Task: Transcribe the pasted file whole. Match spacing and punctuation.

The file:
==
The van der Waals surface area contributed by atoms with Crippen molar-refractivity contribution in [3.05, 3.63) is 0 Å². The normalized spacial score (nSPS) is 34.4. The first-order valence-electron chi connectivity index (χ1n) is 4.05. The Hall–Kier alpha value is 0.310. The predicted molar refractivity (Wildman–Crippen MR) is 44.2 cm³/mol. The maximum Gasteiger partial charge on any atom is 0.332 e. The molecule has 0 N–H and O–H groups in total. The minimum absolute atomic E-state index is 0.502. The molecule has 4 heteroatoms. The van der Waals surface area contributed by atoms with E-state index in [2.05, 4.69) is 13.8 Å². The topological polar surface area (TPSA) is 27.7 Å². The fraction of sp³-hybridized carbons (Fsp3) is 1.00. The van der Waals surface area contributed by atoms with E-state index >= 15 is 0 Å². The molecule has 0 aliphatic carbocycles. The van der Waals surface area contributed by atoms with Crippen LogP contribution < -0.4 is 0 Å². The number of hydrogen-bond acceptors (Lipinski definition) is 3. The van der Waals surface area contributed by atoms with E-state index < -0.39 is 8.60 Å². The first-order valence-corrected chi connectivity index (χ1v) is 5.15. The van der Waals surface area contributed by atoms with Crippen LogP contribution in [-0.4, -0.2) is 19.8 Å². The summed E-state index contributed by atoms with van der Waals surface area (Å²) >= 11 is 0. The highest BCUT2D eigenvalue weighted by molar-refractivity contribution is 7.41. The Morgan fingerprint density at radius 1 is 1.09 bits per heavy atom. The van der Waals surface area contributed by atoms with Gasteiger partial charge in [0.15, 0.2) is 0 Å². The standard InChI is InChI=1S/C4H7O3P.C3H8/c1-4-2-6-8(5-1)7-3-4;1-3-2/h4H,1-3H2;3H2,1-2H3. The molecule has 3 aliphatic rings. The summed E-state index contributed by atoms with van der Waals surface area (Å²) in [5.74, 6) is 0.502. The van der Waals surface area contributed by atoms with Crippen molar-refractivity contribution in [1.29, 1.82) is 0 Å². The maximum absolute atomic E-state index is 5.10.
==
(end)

The van der Waals surface area contributed by atoms with Crippen molar-refractivity contribution in [3.05, 3.63) is 0 Å². The normalized spacial score (nSPS) is 34.4. The first-order valence-electron chi connectivity index (χ1n) is 4.05. The Hall–Kier alpha value is 0.310. The predicted molar refractivity (Wildman–Crippen MR) is 44.2 cm³/mol. The maximum Gasteiger partial charge on any atom is 0.332 e. The molecule has 0 N–H and O–H groups in total. The minimum absolute atomic E-state index is 0.502. The molecule has 4 heteroatoms. The van der Waals surface area contributed by atoms with E-state index in [2.05, 4.69) is 13.8 Å². The topological polar surface area (TPSA) is 27.7 Å². The fraction of sp³-hybridized carbons (Fsp3) is 1.00. The van der Waals surface area contributed by atoms with E-state index >= 15 is 0 Å². The molecule has 0 aliphatic carbocycles. The van der Waals surface area contributed by atoms with Crippen LogP contribution < -0.4 is 0 Å². The number of hydrogen-bond acceptors (Lipinski definition) is 3. The van der Waals surface area contributed by atoms with E-state index < -0.39 is 8.60 Å². The first-order valence-corrected chi connectivity index (χ1v) is 5.15. The van der Waals surface area contributed by atoms with Crippen LogP contribution in [-0.4, -0.2) is 19.8 Å². The summed E-state index contributed by atoms with van der Waals surface area (Å²) >= 11 is 0. The highest BCUT2D eigenvalue weighted by molar-refractivity contribution is 7.41. The Morgan fingerprint density at radius 1 is 1.09 bits per heavy atom. The van der Waals surface area contributed by atoms with Gasteiger partial charge in [0.15, 0.2) is 0 Å². The standard InChI is InChI=1S/C4H7O3P.C3H8/c1-4-2-6-8(5-1)7-3-4;1-3-2/h4H,1-3H2;3H2,1-2H3. The molecule has 3 aliphatic rings. The summed E-state index contributed by atoms with van der Waals surface area (Å²) in [5.74, 6) is 0.502. The van der Waals surface area contributed by atoms with Crippen molar-refractivity contribution in [1.29, 1.82) is 0 Å². The maximum absolute atomic E-state index is 5.10.